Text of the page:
NATO cooperation is based on solidarity between Member States. This means that all NATO countries regard attacks on one of the Member States as an attack on the entire alliance. Since the Cold War ended around 1990, NATO’s efforts have gradually changed. The goal is still to create peace, security and stability in the member states. But the funds have increasingly been promoting democracy, human rights and Western legal principles around the world. Following the terrorist attack in New York in September 2001, NATO took a new step in 2002 in its cooperation. NATO decided to strengthen its ability to counteract any threat to the military forces, populations and territories of the Member States, including terrorist threats. Today, the risk of cyber attacks over the Internet is also discussed. Earlier, NATO was only ready to respond to threats from other nations.

Everyday, NATO is headed by a Secretary-General. To this post, NATO in 2009 chose the former Danish Prime Minister Anders Fogh Rasmussen, who was replaced by former Norwegian Prime Minister Jens Stoltenberg in 2014. The Secretary-General is responsible for holding meetings in the NATO Council. Here, the Member States take the most important political decisions by unanimity. The Foreign Ministers and Defense Ministers of the Member States meet on a regular basis.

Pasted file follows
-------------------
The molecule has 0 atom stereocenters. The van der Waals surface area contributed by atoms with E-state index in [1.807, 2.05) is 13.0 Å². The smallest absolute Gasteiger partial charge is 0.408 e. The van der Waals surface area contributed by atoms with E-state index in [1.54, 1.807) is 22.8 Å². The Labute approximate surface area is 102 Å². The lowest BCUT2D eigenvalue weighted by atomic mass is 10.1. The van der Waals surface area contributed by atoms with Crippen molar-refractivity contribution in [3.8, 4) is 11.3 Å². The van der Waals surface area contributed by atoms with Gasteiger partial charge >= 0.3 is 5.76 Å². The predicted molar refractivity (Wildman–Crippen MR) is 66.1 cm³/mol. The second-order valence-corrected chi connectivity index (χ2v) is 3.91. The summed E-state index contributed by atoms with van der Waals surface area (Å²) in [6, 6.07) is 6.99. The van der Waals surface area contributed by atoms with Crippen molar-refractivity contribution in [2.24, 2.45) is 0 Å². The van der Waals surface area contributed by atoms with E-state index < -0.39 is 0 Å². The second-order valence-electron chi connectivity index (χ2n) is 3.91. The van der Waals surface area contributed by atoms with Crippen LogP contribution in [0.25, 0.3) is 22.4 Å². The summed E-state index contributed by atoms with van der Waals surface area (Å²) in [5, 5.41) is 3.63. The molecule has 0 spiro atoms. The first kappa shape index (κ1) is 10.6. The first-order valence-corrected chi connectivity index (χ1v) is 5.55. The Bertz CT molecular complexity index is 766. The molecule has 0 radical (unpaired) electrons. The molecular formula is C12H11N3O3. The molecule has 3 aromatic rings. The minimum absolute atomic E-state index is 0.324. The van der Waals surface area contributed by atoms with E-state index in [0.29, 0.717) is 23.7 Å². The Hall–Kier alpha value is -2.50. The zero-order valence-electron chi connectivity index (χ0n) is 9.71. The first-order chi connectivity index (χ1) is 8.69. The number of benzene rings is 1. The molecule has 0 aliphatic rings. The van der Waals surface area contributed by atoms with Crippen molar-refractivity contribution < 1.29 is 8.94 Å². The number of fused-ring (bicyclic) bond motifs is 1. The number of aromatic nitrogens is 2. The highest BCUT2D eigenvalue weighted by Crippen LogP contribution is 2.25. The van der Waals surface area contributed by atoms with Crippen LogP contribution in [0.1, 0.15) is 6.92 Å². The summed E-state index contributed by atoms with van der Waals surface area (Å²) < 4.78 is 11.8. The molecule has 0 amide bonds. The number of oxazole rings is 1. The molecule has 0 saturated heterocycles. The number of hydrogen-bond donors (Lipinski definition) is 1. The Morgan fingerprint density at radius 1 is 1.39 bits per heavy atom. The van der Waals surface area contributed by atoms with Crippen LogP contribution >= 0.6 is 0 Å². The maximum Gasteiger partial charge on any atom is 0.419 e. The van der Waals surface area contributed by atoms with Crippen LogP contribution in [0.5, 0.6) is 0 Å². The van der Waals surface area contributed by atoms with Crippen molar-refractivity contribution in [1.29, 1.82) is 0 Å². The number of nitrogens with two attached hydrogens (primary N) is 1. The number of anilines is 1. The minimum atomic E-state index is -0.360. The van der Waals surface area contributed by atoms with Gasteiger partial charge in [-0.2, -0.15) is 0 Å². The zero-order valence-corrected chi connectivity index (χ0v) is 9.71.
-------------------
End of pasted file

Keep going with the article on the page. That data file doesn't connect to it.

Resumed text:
Denmark supports the fight against poverty in many of the world’s poorest countries. This support is called international development cooperation. In cooperation with developing countries and various organizations, Denmark is trying to identify where the need for and the impact of development assistance is greatest. Gender equality, good governance, human rights and democracy, private sector development and environmental considerations are crucial elements in ensuring sustainable development that can lead to poverty reduction. These elements are therefore important for Danish development assistance.

At a New York summit in September 2015, the UN Member States adopted the new global sustainable development goals that form the framework for global development efforts over the next 15 years.